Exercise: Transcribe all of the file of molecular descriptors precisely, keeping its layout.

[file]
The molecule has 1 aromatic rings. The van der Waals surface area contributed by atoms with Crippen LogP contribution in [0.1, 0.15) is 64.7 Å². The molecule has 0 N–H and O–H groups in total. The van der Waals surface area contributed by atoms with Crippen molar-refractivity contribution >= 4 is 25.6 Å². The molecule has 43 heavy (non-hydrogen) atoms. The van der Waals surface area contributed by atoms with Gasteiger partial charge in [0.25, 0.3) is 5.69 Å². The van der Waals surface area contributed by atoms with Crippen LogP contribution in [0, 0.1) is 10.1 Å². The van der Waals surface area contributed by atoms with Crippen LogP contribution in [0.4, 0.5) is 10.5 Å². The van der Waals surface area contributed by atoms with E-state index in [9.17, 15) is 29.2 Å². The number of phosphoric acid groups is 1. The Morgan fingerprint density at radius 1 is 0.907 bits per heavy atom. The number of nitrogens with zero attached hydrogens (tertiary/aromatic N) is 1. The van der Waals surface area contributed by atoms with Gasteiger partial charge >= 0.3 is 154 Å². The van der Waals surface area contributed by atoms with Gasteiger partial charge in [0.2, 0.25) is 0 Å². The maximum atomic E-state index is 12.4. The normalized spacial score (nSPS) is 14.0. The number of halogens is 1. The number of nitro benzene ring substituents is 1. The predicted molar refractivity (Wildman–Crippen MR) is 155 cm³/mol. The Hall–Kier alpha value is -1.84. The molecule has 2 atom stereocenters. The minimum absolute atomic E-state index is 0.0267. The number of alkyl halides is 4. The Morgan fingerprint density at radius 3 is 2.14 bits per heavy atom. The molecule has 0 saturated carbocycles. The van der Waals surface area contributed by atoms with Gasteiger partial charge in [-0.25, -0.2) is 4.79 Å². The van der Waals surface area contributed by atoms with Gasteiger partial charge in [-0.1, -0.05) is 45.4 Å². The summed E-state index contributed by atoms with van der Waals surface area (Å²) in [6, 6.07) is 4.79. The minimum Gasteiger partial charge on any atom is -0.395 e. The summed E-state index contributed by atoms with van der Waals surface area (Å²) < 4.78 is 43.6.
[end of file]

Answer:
The molecule has 1 aromatic rings. The van der Waals surface area contributed by atoms with Crippen LogP contribution in [0.1, 0.15) is 64.7 Å². The molecule has 0 N–H and O–H groups in total. The van der Waals surface area contributed by atoms with Crippen molar-refractivity contribution >= 4 is 25.6 Å². The molecule has 43 heavy (non-hydrogen) atoms. The van der Waals surface area contributed by atoms with Gasteiger partial charge in [0.25, 0.3) is 5.69 Å². The van der Waals surface area contributed by atoms with Crippen LogP contribution in [0, 0.1) is 10.1 Å². The van der Waals surface area contributed by atoms with Crippen LogP contribution in [0.4, 0.5) is 10.5 Å². The van der Waals surface area contributed by atoms with E-state index in [9.17, 15) is 29.2 Å². The number of phosphoric acid groups is 1. The Morgan fingerprint density at radius 1 is 0.907 bits per heavy atom. The number of nitrogens with zero attached hydrogens (tertiary/aromatic N) is 1. The van der Waals surface area contributed by atoms with Gasteiger partial charge >= 0.3 is 154 Å². The van der Waals surface area contributed by atoms with Gasteiger partial charge in [0.2, 0.25) is 0 Å². The maximum atomic E-state index is 12.4. The normalized spacial score (nSPS) is 14.0. The number of halogens is 1. The number of nitro benzene ring substituents is 1. The predicted molar refractivity (Wildman–Crippen MR) is 155 cm³/mol. The Hall–Kier alpha value is -1.84. The molecule has 2 atom stereocenters. The minimum absolute atomic E-state index is 0.0267. The number of alkyl halides is 4. The Morgan fingerprint density at radius 3 is 2.14 bits per heavy atom. The molecule has 0 saturated carbocycles. The van der Waals surface area contributed by atoms with Gasteiger partial charge in [-0.25, -0.2) is 4.79 Å². The van der Waals surface area contributed by atoms with Gasteiger partial charge in [-0.1, -0.05) is 45.4 Å². The summed E-state index contributed by atoms with van der Waals surface area (Å²) in [6, 6.07) is 4.79. The minimum Gasteiger partial charge on any atom is -0.395 e. The summed E-state index contributed by atoms with van der Waals surface area (Å²) < 4.78 is 43.6.